Extensive research both internationally and in Australia has consistently demonstrated the pervasiveness of bullying in schools and its far-reaching detrimental effects on students.
School bullying has become widely viewed as an urgent social, health and education concern that has moved to the forefront of public debate among politicians, the media and school administrators. School bullying continues to make the news regularly, which highlights the ongoing public concern and need for anti-bullying work in schools. Despite these concerns, there is very little advice for parents who have children who perpetuate the bullying behaviour.
If it’s your child who’s the bully, the probabilities are you’ll find out through a teacher or fellow parent. It can be devastating as a parent to hear something like this about your child and you may be reluctant to admit that he or she is a bully. It is normal to feel fear, anxiety, insecurity and even defensiveness. However, it’s vital that you act rationally and immediately because research suggests that children who are bullies are at risk of developing long-term problems with antisocial behaviour and have a higher risk of engaging in workplace harassment, child abuse, sexual harassment and substance abuse in later life.
Some statistics also suggest that half the kids who bully have been bullied themselves.
Your first reaction and the quality of your response will have a crucial effect on outcomes. Your responses can turn a catastrophe into an astonishing learning opportunity for your child and all involved, or they can generate an emotional backdraft—the short-tempered effect of a sudden whoosh of parental intensity on an already volatile situation.
• Breathe. Take a deep breath and be amenable to what you may hear.
• Be grateful you’ve been notified. Thank the parent or teacher for informing you and acknowledge how difficult it was for them to make the call.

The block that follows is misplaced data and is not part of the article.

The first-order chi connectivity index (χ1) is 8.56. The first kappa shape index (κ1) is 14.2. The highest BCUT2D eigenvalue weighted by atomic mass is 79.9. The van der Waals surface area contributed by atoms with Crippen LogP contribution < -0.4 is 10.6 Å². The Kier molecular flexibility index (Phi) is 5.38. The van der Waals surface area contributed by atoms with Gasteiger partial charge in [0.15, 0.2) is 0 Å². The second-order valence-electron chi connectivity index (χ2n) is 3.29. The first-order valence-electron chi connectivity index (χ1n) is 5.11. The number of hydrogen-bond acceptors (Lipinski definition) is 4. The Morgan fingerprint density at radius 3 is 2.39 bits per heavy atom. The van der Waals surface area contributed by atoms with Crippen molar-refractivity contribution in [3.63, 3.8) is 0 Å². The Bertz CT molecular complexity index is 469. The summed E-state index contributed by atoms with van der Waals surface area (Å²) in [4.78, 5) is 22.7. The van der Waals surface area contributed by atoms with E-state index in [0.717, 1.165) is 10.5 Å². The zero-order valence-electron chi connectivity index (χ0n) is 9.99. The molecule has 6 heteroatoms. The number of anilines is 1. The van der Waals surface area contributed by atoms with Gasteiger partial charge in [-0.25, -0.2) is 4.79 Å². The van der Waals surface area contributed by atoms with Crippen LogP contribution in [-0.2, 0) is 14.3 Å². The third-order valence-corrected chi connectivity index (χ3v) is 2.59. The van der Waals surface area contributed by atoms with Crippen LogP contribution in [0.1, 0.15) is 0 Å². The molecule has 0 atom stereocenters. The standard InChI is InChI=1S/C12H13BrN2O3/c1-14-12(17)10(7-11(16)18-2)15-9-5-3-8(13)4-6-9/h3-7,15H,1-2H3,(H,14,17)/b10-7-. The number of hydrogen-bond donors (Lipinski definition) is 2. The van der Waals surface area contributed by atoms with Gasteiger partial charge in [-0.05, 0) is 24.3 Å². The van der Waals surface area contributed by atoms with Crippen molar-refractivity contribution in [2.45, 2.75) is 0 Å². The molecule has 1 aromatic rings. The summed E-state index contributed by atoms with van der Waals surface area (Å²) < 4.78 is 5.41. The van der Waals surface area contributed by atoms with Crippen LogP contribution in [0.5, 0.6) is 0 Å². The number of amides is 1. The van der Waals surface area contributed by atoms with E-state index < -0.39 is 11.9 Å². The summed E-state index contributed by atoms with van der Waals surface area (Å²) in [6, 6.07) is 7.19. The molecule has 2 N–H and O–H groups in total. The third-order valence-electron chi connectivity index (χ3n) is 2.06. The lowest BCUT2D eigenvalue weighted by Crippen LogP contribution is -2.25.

• Take a moment. Accept that you may need time to process what you heard.
• Make a promise. Assure the parent or school that you will talk with your child.
• Take their details. Follow up if you need to get further understanding, or to discuss what you are doing to address the problem.
1. Try and stay calm. Remember, the behaviour is at fault, rather than the child. Try not to become too judgemental at this stage. Get the facts by listening to what others have to say about your child’s behaviour. Then, listen to your child’s side of the story. Try to understand what is behind the behaviour. Is your child being bullied? Are their friends bullies? Start the conversation.
2. Explain to your child what bullying is. Try to be calm about it. Talk with your child about what she/he is doing and try to understand the reasons why they have behaved this way, then look for ways you can work together to stop this behaviour.
3. Tell your child you think their behaviour is unacceptable, you won’t tolerate it and want it to end. Criticise their behaviour but don’t character assassinate or reject your child. Parents must hold their child accountable. Make sure they know bullying behaviour is inappropriate and why, and that the situation will worsen if the bullying continues.
4. Encourage your child to look at it from the other’s perspective. Parents should work to instill empathy and help the child understand the power of words and actions. Helping your child to understand how frightened and upset the victim feels, asking for example; ‘How would you feel if someone treated your sister this way?’
5. Talk to the school (or organisation where the bullying is happening) about its approach to bullying. Ask what you can do from home to support the approach. Call back regularly to check how your child is behaving. Support the measures that the school takes to stop the bullying.
6. Listen to your child for clues that she/he might be a victim of bullying. Some children bully because they themselves have been bullied. Make sure that your child’s behaviour is not due to a disability; sometimes children with limited social skills or behavioral issues bully others. It still needs to be addressed, but perhaps in conjunction with his/her Individualised Education Program.
7. Sometimes children join in a group that uses bullying behaviour to avoid being bullied themselves. If your child is bullying so she/he can fit in, talk to the school or organisation about strategies she/he can learn to resist joining in. If your child is bullying in a ‘gang’, help them to develop new interests and encourage friendships away from that group.
8. Tell your child that you’re confident they can change their behaviour. Tell them you know they are not really a bully because they are capable of kindness and empathy. Brainstorm alternative paths of action with them. Role play so that the child can learn the appropriate way to deal with a situation.